Resin injection is based to repair concrete that is cracked or delaminated and to seal cracks in concrete to water leakage. Two basic types of resin and injection techniques are used to repair concrete; epoxy resins and polyurethane resins. Epoxy resins cure to form solids with high strength and relatively high module of elasticity.
These materials bond readily to concrete and are capable, when properly applied, of resorting the original structural strength to cracked concrete. The high modules of elasticity causes epoxy resin systems to be unsuitable for rebonding cracked concrete that will undergo subsequent movement.
The epoxies, however, do not cure very quickly, particularly at low temperatures, and using them to stop large flows of water may not be practical. Cracks to be injected with epoxy resins should be between 0.005 inch and 0.25 inch in width.
It is difficult or impossible to inject resin into cracks less than 0.005 inch in width, while it is very difficult to retain injected epoxy resin in cracks greater than 0.25 inch in width, although high viscosity epoxies have been used with some success Epoxy resins cure to form relatively brittle materials with bond strengths exceeding the shear or tensile strength of the concrete.
If these materials are used to rebound cracked concrete that is subsequently exposed to loads exceeding the tensile or shear strength of the concrete, if should be excepted that the cracks will
recur adjacent to the epoxy bond line. In other words, epoxy resin should not be used to rebond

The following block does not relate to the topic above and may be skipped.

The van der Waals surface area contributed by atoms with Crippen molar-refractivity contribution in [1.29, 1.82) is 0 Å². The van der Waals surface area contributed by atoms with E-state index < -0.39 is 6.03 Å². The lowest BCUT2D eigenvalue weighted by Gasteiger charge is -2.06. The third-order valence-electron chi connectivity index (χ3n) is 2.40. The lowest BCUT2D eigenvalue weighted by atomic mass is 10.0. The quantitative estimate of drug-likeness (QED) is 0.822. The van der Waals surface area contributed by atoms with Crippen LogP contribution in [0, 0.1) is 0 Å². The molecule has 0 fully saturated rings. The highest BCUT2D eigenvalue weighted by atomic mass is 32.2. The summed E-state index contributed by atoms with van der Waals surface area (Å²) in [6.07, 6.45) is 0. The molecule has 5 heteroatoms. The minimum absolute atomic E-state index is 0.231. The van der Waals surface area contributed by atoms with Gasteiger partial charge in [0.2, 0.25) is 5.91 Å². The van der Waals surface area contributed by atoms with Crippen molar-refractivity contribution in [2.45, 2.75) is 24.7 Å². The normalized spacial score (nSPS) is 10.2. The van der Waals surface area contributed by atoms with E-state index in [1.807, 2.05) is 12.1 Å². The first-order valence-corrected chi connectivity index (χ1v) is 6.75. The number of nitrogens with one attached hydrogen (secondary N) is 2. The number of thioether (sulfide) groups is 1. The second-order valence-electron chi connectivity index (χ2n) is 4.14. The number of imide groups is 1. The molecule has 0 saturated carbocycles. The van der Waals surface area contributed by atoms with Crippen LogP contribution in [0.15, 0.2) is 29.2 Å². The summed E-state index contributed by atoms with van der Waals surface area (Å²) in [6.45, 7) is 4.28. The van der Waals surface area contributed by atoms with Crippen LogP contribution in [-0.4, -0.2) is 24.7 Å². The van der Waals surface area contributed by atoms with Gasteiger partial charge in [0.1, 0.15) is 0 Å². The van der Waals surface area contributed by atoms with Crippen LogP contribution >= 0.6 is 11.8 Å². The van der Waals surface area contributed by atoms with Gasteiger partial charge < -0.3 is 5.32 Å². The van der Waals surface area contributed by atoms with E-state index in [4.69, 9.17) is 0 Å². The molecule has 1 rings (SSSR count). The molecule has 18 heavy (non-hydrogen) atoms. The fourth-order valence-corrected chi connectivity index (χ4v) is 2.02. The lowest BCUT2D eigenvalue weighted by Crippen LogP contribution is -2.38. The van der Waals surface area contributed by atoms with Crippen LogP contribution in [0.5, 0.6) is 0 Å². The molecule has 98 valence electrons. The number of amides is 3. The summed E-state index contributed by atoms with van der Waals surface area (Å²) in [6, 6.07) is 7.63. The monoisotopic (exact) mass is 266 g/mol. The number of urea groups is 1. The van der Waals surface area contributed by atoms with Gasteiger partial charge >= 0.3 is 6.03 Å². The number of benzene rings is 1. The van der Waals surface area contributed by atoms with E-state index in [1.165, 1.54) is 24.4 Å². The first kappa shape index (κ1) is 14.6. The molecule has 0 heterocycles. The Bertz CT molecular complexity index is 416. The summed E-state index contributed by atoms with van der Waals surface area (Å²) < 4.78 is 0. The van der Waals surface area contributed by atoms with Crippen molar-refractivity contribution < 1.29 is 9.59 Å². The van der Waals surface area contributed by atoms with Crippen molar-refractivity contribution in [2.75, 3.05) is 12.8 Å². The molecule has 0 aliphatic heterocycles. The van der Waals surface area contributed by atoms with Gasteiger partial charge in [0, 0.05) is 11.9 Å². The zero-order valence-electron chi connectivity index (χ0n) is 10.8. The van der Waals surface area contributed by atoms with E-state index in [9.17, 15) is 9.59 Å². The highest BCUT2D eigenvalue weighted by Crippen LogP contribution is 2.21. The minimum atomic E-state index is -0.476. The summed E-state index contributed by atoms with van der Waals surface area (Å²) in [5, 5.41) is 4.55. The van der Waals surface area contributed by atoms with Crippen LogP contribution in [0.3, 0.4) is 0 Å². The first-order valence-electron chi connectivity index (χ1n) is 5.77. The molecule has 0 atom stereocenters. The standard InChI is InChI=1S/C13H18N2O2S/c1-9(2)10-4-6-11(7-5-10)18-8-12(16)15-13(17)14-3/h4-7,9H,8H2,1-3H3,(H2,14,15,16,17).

Epoxy resins will bond with varying degrees of success to wet concrete, and there are a number of special techniques that have been developed and used to rebond and seal water leaking cracks with epoxy resins. These special techniques and procedures are highly technical and, in most cases, are proprietary in nature.
Polyurethane resins are used to seal and eliminate or reduce water leakage from concrete cracks and joints. They can also be injected into cracks that experience some small degree of movement. Such systems, with the exception of the two-part solid polyurethanes, have relatively low strengths and should not be used to structurally rebond cracked concrete.
Cracks to be injected with polyurethane resin should not be less than 0.005 inch in width. No upper limit on crack width has been established for the polyurethane resins at the time this is being written.
Polyurethane resins are available with substantial variation in their physical properties. Some of the polyurethanes cure into flexible foams.
Other polyurethane systems cure to semi-flexible, high-density solids that can be used to rebond concrete cracks subject to movement.
Most of the foaming polyurethane resins require some form of water to initiate the curing reaction and are, thus, a natural selection for use in repairing concrete exposed to water or in wet environments.
At the time this is written, there are no standard specifications for polyurethane resins equivalent to the standard specification for Epoxy-Resin-Base Bonding Systems for Concrete. ASTM Designation C-881.